The time has come. The alphabet soup boys who have made a mess of boxing have got to be sent packing.
The WBA and WBC, those two arbitrary, self-appointed "sanctioning bodies" that everyone loves to hate, finally seem to be on their way out, strangled by their own greed and arrogance. After a long period of tolerance--or boredom--on the part of the fans and the networks who have largely kept them in business, the time seems ripe for a housecleaning.
It became fashionable to hate the alphabets once again in the disgraceful aftermath of the Buster Douglas-Mike Tyson fight on Feb. 10. That one had everyone--even TV news commentators who don't know the IBF from UHF or VHF--calling for governmental intervention to clean up the mess.
But Douglas-Tyson was only the most visible and hyped of the alphabet abuses. Relatively minor abuses that are just as appalling happen all the time. One of them, going on right now, has inspired NBC boxing coordinator Kevin Monaghan to suggest to his bosses that the network sever its association with the WBA--not buy any more of its fights or pay any heed to its phony decrees. And his bosses--the supposedly news-conscious Terry O'Neil and the allegedly innovative Dick Ebersol--backed him up.
The incident in question involves Jesus "Hawaiian Punch" Salud, who won the WBA junior featherweight title by disqualification over Juan Jose Estrada in December. In January, NBC bought Salud's first defense, against Jesse Benavides in Corpus Christi, Texas, Benavides' hometown, on March 25. Not exactly the Thrilla in Manila, but not bad for a Sunday afternoon in March.
Enter the WBA, that wonderful little Venezuela-Panama social club run--out front anyway--by Gilberto Mendoza of Maracay and Dr. Elias Cordova of Panama City. Seems that the WBA's No. 1 junior featherweight contender is a Colombian named Louis Mendoza, who lost a clear-cut decision to Estrada last July. After that, he fought a draw against an undistinguished opponent. Still, Mendoza held on to his No. 1 ranking. Why?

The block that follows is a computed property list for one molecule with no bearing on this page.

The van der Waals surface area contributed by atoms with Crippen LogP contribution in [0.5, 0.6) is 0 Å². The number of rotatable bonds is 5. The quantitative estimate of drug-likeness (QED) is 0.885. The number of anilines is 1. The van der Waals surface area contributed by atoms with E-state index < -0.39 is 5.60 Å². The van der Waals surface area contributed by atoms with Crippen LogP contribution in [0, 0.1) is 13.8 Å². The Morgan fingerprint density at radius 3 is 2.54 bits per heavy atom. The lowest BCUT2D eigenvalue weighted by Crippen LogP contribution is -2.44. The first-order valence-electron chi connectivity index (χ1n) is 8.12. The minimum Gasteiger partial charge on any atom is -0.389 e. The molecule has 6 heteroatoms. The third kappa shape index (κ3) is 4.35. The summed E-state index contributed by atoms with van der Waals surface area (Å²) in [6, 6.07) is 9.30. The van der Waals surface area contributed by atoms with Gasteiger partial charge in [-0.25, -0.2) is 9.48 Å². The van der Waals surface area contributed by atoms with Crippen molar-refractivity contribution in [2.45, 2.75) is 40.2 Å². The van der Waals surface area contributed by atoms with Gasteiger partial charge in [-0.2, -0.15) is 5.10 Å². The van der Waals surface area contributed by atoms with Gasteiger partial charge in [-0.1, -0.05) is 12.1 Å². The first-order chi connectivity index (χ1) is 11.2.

Because, many believe, Mendoza's "adviser" is one Luis Spada, a Panamanian who once managed Roberto Duran and always has been buddy-buddy with Cordova. The WBA decreed that Salud must fight Mendoza, not Benavides, by March 31. The WBA called for a purse bid that somehow was attended only by Cedric Kushner, a native South African who was acting as an agent of Spada. Salud's people--manager Bob DePhillipis, adviser Stan Hoffman and the promoter, the L.A. Forum--apparently were advised too late to put in a bid. The result was that Kushner, acting as Spada's bagman, bought the rights to promote the fight with a bid of $71,000. The fight was to be held in a bullring in Cartagena, Colombia.
For the uninitiated, a purse bid pays the champion 75 percent and the challenger 25 percent. Thus, Salud was to receive $52,500, Mendoza $16,500. Salud, of course, was already signed to fight Benavides for about $55,000. More important, he wanted the network exposure and desperately did not want to fight in Colombia, where losing a hometown decision is the least of his worries.
"We'll fight that guy anywhere but in Colombia," DePhillipis said. "Why go down there and take the risk of getting killed?"
Plus, there was the matter of NBC, which had no interest in Salud-Mendoza but plenty in Salud-Benavides. NBC told Salud and Co. it would stick with the fight it bought, regardless of what the WBA did. "We don't care about the title," Monaghan said. "I bought Salud-Benavides because I think it's a good fight, in a good fight town."
Now, Salud and DePhillipis are faced with a dilemma--fight Benavides, get the network TV exposure they want and a good purse, and be stripped of the title. Or, cave in to the WBA, go to Colombia and probably get beat on a decision--Salud is not a great puncher and Mendoza has a good chin. Or, take a stand--give up the title voluntarily, fight Benavides, and hope public opinion is on his side.
"They're making it impossible for us to hold on to the title," DePhillipis said. "It's conspiracy and collusion and whatever else you want to call it."
If the WBA strips Salud, Mendoza and another Colombian, Ruben Palacios, will fight for the vacant crown, providing a windfall for Senor Spada and his cohorts.
"They want to steal this title from us," said DePhillipis, who will try to get an injunction against a WBA title strip next week. But the odds are Salud will be an ex-champion without being beaten in the ring.
Things like this happen all the time in the crooked worlds of the WBA and WBC. The IBF is hereby exonerated, not so much because it is U.S.-based, but because it and its president, Bob Lee, have shown fairness and good judgment in its actions. Remember the only organization to immediately recognize Douglas as its heavyweight champion?